A special thanks to Ralph and to the volunteers who attended the training and for all the volunteers who help us keep the museum's doors open.

Speaking of Volunteers…

The museum is always looking for more volunteers to help us serve the community. Volunteer opportunities are available in museum education, and exhibition enhancement. If you, or someone you know, have an interest in natural history and some extra time, we'd love to see them at the museum. There are plenty of ways to get involved so give the museum a call and we will let you know the program!

Musings on Membership

If you have been wondering about the value of membership in the Natural History Museum, perhaps the following story may remind you of your value and importance to the growth of our museum.

"I've just finished tending to eight fledgling Live Oaks at the front of our somewhat barren new home site. While dragging the hose in the rising heat, I'm thinking of this newsletter and what to say to the museum members who have so generously given the museum life.

Back at my desk, I haven't been able to see the oaks. The weeds are bigger. I planted the oaks last fall. I had a vision of majestic trees someday framing the property. I carried buckets of water and prevailed upon an obliging neighbor who had a faucet nearby during a January dry spell. Other neighbors stopped and encouraged me. Now my own faucet is reasonably close and anyway I think the roots can withstand periods between water and occasional gopher attacks. But without support, I know the trees will not make it until the winter rains come.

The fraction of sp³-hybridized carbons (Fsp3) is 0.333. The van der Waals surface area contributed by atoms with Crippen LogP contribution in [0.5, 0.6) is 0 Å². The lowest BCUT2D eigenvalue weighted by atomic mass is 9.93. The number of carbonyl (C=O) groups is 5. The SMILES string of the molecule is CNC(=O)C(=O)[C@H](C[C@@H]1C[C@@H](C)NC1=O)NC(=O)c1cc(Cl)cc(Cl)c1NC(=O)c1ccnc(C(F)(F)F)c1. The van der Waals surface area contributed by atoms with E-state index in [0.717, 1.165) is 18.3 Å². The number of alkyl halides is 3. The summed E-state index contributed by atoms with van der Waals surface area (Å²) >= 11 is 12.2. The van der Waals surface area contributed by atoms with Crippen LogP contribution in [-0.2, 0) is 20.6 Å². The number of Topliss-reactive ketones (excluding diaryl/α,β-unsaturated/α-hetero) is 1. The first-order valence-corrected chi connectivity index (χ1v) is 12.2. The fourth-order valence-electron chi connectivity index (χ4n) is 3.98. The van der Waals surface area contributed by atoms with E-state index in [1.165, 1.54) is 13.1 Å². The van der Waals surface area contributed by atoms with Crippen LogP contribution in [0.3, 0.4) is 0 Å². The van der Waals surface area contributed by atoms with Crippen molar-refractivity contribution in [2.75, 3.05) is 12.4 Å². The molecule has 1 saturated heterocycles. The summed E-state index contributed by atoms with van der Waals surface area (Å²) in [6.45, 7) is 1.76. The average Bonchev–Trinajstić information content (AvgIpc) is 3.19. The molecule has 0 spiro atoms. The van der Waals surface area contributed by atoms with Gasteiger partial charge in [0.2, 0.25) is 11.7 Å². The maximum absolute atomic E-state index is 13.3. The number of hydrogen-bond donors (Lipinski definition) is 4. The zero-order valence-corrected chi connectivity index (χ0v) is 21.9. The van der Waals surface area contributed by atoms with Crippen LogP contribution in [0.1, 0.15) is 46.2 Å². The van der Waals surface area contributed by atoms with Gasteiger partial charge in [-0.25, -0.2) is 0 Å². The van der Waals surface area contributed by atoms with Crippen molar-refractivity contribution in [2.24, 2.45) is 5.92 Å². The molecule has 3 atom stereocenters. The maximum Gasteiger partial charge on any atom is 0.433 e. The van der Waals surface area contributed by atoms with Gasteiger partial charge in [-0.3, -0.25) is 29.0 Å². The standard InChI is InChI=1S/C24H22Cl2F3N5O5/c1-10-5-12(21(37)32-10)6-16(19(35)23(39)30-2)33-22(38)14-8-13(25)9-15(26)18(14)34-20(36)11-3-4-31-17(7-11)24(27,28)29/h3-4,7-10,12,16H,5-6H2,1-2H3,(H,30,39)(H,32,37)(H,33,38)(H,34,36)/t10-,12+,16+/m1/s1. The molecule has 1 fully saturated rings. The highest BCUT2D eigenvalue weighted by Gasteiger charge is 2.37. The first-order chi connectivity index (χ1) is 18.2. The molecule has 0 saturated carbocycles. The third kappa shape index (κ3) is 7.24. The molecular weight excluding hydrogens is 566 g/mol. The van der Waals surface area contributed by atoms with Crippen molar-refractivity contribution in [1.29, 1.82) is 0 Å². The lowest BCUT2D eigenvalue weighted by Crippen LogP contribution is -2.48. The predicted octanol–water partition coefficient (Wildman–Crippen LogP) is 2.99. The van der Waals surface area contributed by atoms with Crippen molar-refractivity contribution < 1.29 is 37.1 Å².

The museum will take hold and thrive only if our members continue to give generously. Initially they gave "on the come" because they shared the vision. We hope they will continue to give because they like what they see and know that we can keep growing with a little more sustenance.

It's working for my oaks. I can see them now from my house."

-Charles Stauffer

Santa Barbara County Fair

The museum will participate at the Santa Barbara County Fair, July 11-15. Come visit us at the Discovery Pavilion, SM Fairground! Our partners at SB County Fair are La Purisima Audobon Society, Health Sanitation Svc, The Dunes Center and Pacific Wildlife Care. A special thanks to Mr. Dana Richards for donating seeds from the Waller Seed Co.